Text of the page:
We’re regularly asked how does an autism assistance dog make a difference – what do they actually do? Maybe it’s because it’s easy to see how a dog offers practical help to someone with a physical disability; if you drop something on the floor and you can’t easily pick it up then it’s obvious that you could train a dog to help. But what about an autism assistance dog? What are they trained to do?
When we asked 10 year old Jake how his autism assistance dog Rishi makes him feel, he only needed one word to answer.
Rishi made Jake feel safe. So how do you train a dog to help a child with autism feel safe?
Rishi’s training started when he was just a few weeks old. Thanks to his fantastic socialisers, Rishi had a year of learning all about the world around him in order to help him be calm and relaxed dog wherever he went. Rishi would go to shops, cafes, on public transport, schools and sporting events helping him to get used to the many different sights, sounds and smells he would experience as a working dog.
When he commenced his training at Dogs for Good’s national training centre in Banbury, Rishi’s exceptionally calm manner meant that he was ideally suited to become an autism assistance dog. His instructors taught him how to work in harness alongside a child and parent and sense if a child was about to bolt. Rishi was taught how to rest his head in someone’s lap – the deep pressure of the head rest would help his future partner benefit from the deep pressure and reassurance created from this technique. He would also learn to nudge using his nose, interrupting a repetitive behaviour to allow a parent to distract and support their child.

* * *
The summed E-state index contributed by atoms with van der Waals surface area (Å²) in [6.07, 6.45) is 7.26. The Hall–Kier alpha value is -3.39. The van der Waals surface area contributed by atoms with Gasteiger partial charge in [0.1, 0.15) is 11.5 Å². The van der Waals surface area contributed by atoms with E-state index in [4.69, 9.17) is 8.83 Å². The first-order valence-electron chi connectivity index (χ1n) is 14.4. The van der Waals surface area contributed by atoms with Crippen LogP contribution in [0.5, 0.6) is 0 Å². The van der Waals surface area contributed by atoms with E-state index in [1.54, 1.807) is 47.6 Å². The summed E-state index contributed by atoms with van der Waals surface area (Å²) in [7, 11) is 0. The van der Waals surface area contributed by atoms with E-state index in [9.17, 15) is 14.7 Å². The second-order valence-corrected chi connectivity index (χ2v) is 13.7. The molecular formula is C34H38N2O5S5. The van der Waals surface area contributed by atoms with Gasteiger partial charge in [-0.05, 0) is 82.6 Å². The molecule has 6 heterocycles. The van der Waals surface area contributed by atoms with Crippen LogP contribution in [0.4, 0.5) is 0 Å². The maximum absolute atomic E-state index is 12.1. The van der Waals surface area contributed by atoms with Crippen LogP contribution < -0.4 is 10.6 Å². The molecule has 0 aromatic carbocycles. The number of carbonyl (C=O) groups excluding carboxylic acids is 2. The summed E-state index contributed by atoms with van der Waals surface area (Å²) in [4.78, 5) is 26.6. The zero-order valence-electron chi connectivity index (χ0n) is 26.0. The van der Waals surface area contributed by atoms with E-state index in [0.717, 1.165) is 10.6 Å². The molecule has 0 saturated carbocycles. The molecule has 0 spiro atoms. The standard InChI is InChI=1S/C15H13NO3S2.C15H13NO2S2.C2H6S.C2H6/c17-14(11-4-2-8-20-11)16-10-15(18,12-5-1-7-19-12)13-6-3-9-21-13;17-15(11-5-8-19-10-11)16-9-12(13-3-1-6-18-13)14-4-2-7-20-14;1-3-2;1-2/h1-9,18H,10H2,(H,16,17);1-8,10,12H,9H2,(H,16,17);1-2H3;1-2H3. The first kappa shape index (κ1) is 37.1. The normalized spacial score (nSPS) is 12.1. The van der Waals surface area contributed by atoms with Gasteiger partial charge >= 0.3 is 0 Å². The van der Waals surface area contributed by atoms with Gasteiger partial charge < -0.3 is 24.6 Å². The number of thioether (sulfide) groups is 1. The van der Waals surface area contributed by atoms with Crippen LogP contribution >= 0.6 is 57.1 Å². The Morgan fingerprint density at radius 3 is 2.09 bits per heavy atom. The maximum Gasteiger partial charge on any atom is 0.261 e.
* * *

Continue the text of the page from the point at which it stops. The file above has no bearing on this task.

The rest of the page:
So, all Rishi’s training has prepared him to be the constant and reassuring focus that Jake needs, helping him feel safe whenever and wherever he is. As a result, Jake has been able to do everything from seeing his cricket team at Edgbaston, attending a family wedding and going on a family holiday. All things that had seemed impossible before Rishi arrived.
Watch Jake and Rishi on film.
With thanks to BBC Midlands Today